CARES Act Brings Immediate Changes for 401(k) Plans

Effective March 27, 2020, the Coronavirus Aid, Relief, and Economic Security Act (“CARES Act”) brings immediate changes and relief to 401(k) plans, similar to natural disaster relief issued in the past.  The changes include:

  • Distribution Right. Distribution right of $100,000 from the plan (not to exceed the participant’s account balance) through December 30, 2020 that is subject to special tax relief.
  • Loan Limit Increase. Increase in the loan limit under Code section 72(p) from $50,000 to $100,000 (or 100% of the participant’s account balance, if less) for loans made from March 27, 2020 through September 22, 2020.
  • Loan Suspension. Suspension of loan payment due March 27, 2020 through December 31, 2020 for up to one year.
  • RMD Relief. Suspension of 2020 required minimum distributions.

This relief follows the relief available for natural disasters in the past (and the 2009 WRERA relief following the 2008 economic downturn), and as such is generally viewed as available at the option of the plan sponsor.

Plan amendments are not required until the end of the 2022 plan year (2024 for governmental plans), provided that the plan is operated in accordance with the terms.  Therefore, plan sponsors should work together with their recordkeepers to provide this valuable relief.

A brief summary of the relief is set forth below:

Distribution Right

For distributions from January 1, 2020 through December 30, 2020, a qualified individual can elect to treat a 401(k) plan distribution as a “Coronavirus-related distribution,” which has the following benefits:

  • Not subject to the 10% early withdrawal tax for distributions prior to age 59-1/2
  • Not subject to mandatory 20% withholding (rather 10% voluntary withholding applies)
  • Not treated as an eligible rollover distribution (and therefore no 402(f) rollover notice)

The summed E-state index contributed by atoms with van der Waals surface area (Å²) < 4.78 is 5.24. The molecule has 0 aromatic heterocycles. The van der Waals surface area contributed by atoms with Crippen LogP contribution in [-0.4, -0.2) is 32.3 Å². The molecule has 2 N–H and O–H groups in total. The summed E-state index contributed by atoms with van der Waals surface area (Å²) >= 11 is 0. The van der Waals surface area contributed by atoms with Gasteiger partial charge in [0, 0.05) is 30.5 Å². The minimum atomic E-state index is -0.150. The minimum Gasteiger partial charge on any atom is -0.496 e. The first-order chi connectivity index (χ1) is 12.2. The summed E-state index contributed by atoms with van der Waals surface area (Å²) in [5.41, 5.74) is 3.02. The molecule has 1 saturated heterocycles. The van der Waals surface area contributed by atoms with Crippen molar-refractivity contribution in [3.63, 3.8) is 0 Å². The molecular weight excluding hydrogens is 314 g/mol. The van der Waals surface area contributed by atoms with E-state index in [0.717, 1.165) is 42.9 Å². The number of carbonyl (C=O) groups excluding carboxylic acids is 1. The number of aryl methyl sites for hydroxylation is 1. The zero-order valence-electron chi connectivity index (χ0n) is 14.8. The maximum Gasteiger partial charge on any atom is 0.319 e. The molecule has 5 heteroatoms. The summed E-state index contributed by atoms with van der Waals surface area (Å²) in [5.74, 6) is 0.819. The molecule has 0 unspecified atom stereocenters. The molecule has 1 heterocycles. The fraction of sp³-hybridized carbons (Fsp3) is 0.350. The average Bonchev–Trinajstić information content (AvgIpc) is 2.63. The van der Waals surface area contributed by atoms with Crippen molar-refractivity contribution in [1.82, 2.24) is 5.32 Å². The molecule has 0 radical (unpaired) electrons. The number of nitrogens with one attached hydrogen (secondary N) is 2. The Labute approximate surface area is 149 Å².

• Taxed pro rata over a three year period (2020-2022), unless the individual elects otherwise
  • Eligible for re-contribution back into a plan or IRA within three years from the date of distribution
  • Up to $100,000 can be taken by the individual (with the plan sponsor obligation to ensure that the $100,000 distribution cap is not exceeded for plans within the employer’s controlled group). The limit is a personal limit for each individual that includes both plan and IRA distributions.
  • Unlike a hardship distribution, there is no requirement to show documentation of losses or expenses to justify the distribution.

A qualified individual is defined as an individual (1) who is diagnosed with SARS-CoV-2 or COVID-19 by a test approved by the CDC, (2) whose spouse or dependent is so diagnosed, or (3) who experiences adverse financial consequences as a result of being quarantined; being furloughed or laid off or having work hours reduced to such virus; being unable to work due to a lack of child care due to the virus; closing or reducing hours of a business owned or operated by the individual due to the virus; or such other factors determined by Treasury. No such other factors have been published by Treasury to date.  Notably, an employee certification will be accepted for this purpose.

Loan Limit Increase